Sunday, January 11, 2009


We were happy to break up our holiday with 4 nights away in Hakuba. We decided not to take the Shinkansen (bullet train) and get there quicker as it required a change along the way. And as I always say here in Japan the fewer changes the better. So, we took the 'limited express' train. The train is such a nice way to travel. It was a simple taxi ride to the train station, two taxis because taxis are smaller here, and we can't all fit into one with our American baggage. Westerners, maybe just Americans, always have not only larger bags, but many more than the Japanese. It's just another way we stand out. We had seat reservations and we were supposed to stand in a certain spot in line waiting for our particular car. It's the rule. Problem was that there were many signs with many numbers, but it wasnt clear which train/line belonged to which number. Jack darted all over and we eventually figured it out, a little stressful.

So, we get on the train, equipped with a woman coming down the isle with her food and drink cart every so often; Kate wanted the beef jerky - until she learned that it was beef tongue. I am glad the woman spoke a little English. Four hours later we arrived in Hakuba. The property manager (Australian guy) from our hotel picked us up at the station, sent our bags ahead to the Alpine Chalets, and took us to rent our skis and equipment, including a coat for me. I realized on the train that I left my new ski coat at home - a Christmas gift from Jack. And of course Jack tells me later, "You know Brigitte, renting this coat cost more than what I payed for yours."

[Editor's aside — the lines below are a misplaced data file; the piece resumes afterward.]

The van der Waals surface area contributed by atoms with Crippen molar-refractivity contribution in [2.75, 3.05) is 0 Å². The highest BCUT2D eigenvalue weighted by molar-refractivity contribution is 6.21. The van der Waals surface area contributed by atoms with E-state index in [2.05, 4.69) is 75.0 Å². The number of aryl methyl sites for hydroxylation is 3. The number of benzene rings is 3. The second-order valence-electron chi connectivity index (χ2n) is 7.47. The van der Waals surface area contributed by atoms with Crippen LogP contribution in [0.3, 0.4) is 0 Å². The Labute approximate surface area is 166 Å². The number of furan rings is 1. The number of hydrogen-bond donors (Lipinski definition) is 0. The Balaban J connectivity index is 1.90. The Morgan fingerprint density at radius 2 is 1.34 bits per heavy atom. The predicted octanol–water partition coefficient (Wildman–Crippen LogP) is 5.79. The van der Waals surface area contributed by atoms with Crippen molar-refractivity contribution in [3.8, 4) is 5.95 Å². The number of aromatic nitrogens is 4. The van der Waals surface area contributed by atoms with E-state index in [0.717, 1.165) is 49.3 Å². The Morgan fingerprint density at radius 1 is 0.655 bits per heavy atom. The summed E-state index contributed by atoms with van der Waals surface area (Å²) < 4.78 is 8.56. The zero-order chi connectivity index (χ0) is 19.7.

So then Kevin, our guy, takes us to a place where we can eat and then shop for some basics to have back at our place. Nice service.

As most ski vacations go, they all probably don't differ that much. I do love that we can say that our kids not only learned to ski in Japan, but on Happo One, the slopes from the 98 Nagano Olympics. But, as with most Malone vacations someone got sick - Connor. He came down with a pretty good fever after our first full day and was out of commission for the remainder of the trip. After being stuck in our simple, tiny quarters with him for one day, downloading many itunes videos, we brought him to the hill and traded off hanging out with him in the lodge.

The lift passes were a new thing for us. Maybe it's not new to everyone else as we haven't been skiing since Kate was 4 months old. But here they give you this square plastic computer chip thing that the regulars put in a little pocket protector and strap it to their arm. Then you wave it at the lift entrace it lets you through. The beauty of this for us was that while Connor was sick, we just passed the chip back and forth. Always trying to save a buck - or some Yen. Speaking of Yen, MUCH cheaper here. That was nice.

I did find the town of Hakuba feeling more like a European town in terms of the buildings, inns and hotels. We really enjoyed getting out of the city, walking the quiet snow filled streets at night. We are hoping to go skiing again. We learned of a place that is less than an hour on the train and it takes you literally to the resort, an easy day trip. Well, maybe not with our family, but still a day trip.

The kids before their first ski lesson. They are in front of the Alpine Chalets

Me and my rental.

The only day Connor was out.

Nicholas was great out there - really enjoyed himself. Phew.

Except when he fell down and had a tantrum and then unsuccessfully tried to put his skis back on while vertical to the hill despite what I was hollering at him from further down...

I read that if we were there at Christmas we may have seen Santa and a Sumo wrestler on the mountain as well.

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